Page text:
The following is a list of detailed Dry Tortugas scuba diving sites arranged alphabetically and includes their GPS coordinates. Each highlighted name will take you to the informational page on that particular dive Dry Tortugas site.
24 43.831N 83 28.955W
M/S Rhein Hamburg Wreck
24 56.116N 83 30.601W
24 52.015N 83 18.594W
24 37.461N 82 56.564W
Bush Key With Fort Jefferson In The Background
Dry Tortugas National Park Area Dive Sites
State Archives of Florida, Florida Memory, Cory McDonald Collection
The following wrecks are near the islands and are in shallower water. This makes it possible for anyone interested in snorkeling Dry Tortugas or for divers with various levels of scuba diving certification to plan a diving trip here.
These are some of the other known vessels that carried a variety of sometimes valuable cargo. They're listed below by their name, the date they were lost, and where.
If you're diving Dry Tortugas at any of these islands and come across the sometimes very partial remains of a vessel, this may help you determine which shipwrecks you're exploring on your different diving holidays.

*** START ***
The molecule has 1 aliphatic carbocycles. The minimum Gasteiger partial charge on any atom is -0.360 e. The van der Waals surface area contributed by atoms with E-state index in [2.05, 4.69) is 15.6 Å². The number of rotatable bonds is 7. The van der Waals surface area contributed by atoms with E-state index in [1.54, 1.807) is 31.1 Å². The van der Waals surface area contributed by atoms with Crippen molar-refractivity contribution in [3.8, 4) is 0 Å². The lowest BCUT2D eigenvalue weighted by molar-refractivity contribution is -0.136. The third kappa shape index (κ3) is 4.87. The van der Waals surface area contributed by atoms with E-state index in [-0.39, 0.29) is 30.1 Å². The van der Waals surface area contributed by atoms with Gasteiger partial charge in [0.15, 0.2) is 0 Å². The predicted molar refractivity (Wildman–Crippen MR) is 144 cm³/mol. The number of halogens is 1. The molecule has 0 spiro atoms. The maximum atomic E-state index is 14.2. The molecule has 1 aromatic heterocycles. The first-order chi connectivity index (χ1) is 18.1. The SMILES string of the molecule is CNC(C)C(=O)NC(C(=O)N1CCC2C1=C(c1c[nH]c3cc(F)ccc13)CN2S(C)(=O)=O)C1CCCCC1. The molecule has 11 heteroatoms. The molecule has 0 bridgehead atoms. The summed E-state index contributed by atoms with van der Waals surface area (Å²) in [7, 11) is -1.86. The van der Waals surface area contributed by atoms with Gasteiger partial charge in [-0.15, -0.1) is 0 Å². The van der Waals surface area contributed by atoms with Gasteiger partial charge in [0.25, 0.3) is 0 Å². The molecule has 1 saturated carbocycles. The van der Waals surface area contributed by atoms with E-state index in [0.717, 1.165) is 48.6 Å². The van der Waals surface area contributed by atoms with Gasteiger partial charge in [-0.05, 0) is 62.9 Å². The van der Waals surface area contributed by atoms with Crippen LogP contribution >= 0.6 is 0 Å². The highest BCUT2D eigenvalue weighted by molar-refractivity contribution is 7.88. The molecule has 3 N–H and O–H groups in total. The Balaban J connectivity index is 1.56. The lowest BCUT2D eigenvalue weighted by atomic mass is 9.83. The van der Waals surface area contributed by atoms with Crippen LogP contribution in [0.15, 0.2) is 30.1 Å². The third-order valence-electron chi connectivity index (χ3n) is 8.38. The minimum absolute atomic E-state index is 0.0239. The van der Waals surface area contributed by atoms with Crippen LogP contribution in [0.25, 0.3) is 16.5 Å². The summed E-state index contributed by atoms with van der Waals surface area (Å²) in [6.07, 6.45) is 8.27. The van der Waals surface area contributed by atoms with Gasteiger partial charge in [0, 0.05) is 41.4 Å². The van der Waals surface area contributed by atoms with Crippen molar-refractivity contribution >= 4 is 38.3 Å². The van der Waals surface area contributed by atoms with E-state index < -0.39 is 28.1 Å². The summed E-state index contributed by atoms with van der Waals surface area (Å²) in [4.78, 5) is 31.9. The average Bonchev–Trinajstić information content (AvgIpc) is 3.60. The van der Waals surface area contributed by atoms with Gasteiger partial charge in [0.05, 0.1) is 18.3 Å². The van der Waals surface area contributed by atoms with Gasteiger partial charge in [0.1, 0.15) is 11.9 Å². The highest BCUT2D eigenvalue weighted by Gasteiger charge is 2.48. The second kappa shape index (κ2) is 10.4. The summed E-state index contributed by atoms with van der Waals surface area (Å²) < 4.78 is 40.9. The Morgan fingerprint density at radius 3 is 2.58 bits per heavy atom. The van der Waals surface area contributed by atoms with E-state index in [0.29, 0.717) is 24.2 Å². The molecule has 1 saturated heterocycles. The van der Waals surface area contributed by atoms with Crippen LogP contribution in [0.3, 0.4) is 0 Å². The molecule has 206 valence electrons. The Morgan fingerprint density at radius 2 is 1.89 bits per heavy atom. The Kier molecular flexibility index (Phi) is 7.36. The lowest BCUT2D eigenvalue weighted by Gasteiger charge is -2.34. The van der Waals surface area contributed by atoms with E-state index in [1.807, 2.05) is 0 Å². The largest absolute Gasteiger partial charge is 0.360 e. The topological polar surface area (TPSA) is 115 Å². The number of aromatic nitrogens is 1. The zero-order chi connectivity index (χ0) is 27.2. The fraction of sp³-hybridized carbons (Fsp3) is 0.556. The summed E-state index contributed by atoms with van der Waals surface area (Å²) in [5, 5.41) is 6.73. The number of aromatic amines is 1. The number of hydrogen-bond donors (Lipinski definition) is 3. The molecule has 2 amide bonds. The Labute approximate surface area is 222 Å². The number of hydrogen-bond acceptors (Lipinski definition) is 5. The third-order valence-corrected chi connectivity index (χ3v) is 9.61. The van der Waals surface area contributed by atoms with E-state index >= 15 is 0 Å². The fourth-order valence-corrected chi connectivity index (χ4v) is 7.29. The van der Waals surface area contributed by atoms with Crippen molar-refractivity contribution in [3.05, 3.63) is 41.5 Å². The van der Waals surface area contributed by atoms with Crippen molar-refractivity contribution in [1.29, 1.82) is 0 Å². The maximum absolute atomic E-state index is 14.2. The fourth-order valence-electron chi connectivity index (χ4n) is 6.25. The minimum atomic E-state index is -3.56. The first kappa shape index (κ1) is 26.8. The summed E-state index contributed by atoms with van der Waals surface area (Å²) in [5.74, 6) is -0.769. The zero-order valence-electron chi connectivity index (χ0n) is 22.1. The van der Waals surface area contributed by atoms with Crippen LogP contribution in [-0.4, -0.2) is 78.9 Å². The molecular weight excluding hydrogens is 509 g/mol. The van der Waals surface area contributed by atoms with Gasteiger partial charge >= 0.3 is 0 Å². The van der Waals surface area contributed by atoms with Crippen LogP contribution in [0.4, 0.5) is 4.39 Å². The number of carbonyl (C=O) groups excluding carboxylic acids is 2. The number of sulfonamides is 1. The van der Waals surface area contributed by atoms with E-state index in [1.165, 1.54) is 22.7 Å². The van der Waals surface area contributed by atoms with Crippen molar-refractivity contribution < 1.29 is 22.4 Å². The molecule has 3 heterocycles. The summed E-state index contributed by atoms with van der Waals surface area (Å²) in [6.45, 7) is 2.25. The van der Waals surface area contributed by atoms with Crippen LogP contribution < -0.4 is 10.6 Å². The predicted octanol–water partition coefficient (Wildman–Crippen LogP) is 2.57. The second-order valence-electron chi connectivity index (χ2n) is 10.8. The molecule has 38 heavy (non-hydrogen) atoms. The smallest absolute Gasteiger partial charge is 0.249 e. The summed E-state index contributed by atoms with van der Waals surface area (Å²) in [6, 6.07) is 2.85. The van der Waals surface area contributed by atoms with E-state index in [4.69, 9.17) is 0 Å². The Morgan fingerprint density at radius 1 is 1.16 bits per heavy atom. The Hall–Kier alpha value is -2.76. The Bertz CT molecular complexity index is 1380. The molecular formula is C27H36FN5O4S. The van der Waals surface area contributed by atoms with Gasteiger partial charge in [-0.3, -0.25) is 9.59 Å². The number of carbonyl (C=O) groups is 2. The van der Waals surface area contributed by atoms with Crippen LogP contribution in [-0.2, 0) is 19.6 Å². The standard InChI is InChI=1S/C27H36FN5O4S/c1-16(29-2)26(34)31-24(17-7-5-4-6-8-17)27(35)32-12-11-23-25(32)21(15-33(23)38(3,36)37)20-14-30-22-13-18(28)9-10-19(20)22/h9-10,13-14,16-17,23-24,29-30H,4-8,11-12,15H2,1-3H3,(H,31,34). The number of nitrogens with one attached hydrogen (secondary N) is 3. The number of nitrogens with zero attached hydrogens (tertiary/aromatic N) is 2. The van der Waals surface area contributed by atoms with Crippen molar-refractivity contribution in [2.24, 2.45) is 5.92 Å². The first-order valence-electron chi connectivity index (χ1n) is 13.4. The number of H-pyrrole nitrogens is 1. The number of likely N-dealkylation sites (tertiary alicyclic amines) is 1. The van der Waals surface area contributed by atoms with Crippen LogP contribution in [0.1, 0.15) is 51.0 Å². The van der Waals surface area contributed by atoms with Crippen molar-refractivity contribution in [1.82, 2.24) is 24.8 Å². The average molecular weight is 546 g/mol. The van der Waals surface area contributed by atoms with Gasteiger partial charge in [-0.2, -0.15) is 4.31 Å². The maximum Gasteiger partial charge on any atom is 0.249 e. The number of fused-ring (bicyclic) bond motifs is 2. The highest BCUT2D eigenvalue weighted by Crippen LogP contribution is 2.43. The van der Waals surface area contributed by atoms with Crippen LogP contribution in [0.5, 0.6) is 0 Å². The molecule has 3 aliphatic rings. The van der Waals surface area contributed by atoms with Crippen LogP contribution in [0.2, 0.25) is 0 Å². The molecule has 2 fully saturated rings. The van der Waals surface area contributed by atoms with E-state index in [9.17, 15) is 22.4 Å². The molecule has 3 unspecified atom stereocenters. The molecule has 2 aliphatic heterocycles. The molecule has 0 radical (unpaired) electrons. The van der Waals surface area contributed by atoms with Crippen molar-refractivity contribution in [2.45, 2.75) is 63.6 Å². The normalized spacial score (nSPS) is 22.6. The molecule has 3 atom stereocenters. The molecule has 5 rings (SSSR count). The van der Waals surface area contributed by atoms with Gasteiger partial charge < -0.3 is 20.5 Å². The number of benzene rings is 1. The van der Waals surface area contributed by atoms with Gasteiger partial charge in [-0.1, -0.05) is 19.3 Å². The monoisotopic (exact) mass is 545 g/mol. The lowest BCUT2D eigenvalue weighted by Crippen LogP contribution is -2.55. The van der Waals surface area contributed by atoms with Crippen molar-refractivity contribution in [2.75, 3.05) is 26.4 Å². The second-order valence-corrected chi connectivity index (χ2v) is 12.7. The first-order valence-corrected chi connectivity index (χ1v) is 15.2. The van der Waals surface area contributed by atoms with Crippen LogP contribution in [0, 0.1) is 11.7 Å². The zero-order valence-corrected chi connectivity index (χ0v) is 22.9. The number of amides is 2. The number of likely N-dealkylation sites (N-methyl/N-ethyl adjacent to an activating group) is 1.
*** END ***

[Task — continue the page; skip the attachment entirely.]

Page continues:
Aurora, bark, February 2, 1879, Southwest Key
Atlantic, brigantine, April 6, 1865, East Key
Canton, ship, November 3, 1848, Garden Key
Carmalite Composite, bark, October 16, 1893, Bird Key
Cerro Gordo, ship, October 13, 1960, Loggerhead Key
Elenora, ship, July 2, 1885, Southwest Reef
Folomer, bark March 2, 1881, Southwest Reef
Francis Ashby, brigantine, January 20, 1843, Loggerhead Key
Guttenberg, bark, December 15, 1885, Bird Key
Henry J. May, schooner, February 14, 1877, Loggerhead Key
Joseph Baker, bark, January 13, 1891, North Key
Martha Gilchrist, bark, December 19, 1859, North Key
Nancy W. Stevens, ship, September 12, 1849, Loggerhead Key
New York, schooner, May 4, 1842, Northwest Reef
Pacific, bark, July 24, 1857, East Key
Pilgram, brigatine, November 17, 1843, Bush Key
Sylphide, December 21, 1850, Loggerhead Key
Tartar, brigantine, January 4, 1855, East Key
William M. Jones, schooner, January 24, 1877, Polaski Shoal
Zotof, ship, December 15, 1844, Loggerhead Key
You'll find that Dry Tortugas diving is different than scuba diving Florida Keys northern waters. The isolation and primitive nature of the islands lend to a totally different diving vacation experience.
The fact that many of these wrecks are positioned so deeply in the waters recesses, also means this is a more exclusive diving area. A region rightly reserved for that special ‘club of divers' who possess the skill, and will to experience the thrill and pressures of technical diving.